Trade wars and protectionism pose the greatest threat to the global economy and markets, a survey of two hundred institutional investors representing endowments, foundations, and public pensions finds.
Conducted by asset management firm Commonfund at its annual forum earlier this month, the survey found that 42 percent of respondents cited trade wars and protectionism as the greatest risk to performance over the next twelve to twenty-four months, followed by rising interest rates (23 percent) and an asset bubble in a major economy (18 percent). While a majority of respondents were "cautiously optimistic" that their own organizations would be able to achieve Consumer Price Index (CPI) + 5 percent — a rate of return sufficient to cover inflation, distributions, and investment costs — over the next ten years, they were more apprehensive about U.S. markets in the near term. More than half (58 percent) said they expected the S&P 500 Total Return Index for year-end 2018 to underperform its twenty-year annual average of 7 percent, while half believed the current bull market was nearing its end and 70 percent were "somewhat concerned" about the likelihood of a 20 percent correction in the U.S. stock market over the next two years.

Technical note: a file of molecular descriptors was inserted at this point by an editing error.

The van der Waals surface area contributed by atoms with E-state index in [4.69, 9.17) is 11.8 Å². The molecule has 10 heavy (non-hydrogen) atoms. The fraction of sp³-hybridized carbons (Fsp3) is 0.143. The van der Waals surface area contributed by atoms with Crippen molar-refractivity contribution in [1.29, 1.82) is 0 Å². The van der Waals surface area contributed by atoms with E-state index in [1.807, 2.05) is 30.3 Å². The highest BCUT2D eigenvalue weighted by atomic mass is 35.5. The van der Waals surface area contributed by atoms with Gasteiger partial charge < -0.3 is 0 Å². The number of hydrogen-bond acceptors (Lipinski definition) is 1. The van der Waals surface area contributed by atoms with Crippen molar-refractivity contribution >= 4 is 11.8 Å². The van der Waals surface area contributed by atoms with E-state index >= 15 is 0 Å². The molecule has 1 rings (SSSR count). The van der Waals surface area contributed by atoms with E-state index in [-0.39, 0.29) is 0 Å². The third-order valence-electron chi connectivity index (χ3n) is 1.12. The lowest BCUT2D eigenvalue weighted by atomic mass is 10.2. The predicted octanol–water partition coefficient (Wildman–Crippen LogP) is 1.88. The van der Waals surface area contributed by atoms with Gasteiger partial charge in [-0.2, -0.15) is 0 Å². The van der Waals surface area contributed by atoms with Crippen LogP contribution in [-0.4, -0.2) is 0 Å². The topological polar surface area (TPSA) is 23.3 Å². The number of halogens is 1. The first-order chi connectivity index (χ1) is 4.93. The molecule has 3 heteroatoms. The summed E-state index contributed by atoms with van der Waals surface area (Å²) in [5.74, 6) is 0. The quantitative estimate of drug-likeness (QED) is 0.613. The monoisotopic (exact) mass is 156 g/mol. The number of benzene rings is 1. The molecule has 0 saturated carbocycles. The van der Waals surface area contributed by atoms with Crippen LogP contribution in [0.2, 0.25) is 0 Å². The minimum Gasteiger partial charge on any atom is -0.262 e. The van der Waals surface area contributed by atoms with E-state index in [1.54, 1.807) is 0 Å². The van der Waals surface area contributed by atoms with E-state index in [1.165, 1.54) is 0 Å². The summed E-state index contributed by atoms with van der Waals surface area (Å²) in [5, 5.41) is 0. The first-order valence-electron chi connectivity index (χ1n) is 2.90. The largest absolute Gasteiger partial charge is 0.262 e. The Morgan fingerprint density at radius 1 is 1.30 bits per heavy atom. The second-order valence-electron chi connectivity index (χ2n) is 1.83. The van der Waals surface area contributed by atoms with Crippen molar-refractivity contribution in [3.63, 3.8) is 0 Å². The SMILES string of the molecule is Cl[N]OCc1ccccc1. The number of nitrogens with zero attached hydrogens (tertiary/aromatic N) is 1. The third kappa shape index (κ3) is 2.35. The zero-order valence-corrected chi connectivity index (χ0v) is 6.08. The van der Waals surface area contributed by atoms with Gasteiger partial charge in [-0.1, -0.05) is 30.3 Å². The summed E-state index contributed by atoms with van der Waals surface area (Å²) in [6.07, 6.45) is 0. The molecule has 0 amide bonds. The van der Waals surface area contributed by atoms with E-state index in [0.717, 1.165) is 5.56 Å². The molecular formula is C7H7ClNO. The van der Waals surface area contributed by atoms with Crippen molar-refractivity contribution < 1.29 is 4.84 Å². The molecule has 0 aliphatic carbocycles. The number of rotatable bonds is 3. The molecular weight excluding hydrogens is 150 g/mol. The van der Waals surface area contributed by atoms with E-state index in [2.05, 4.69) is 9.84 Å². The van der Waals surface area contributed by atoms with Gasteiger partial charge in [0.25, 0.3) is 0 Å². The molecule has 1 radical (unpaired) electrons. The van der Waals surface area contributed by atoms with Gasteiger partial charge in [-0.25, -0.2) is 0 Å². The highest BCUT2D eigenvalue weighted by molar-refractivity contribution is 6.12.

"Looking ahead, the fact is, achieving CPI + 5 percent will be harder as this long bull market and business cycle continue to age," said Commonfund president and CEO Catherine Keating. "We've learned over the years that Congress can change tax rates and the Federal Reserve can change interest rates, but that even together they can't repeal the business cycle. Our clients approach the next phase of this cycle with portfolios at all-time highs, and the experience of weathering prior cycles. Our advice to them is to stick with their investment policies, to focus on liquidity needs, and to recognize that over time their greatest risk is not having sufficient exposure to equity markets, both public and private."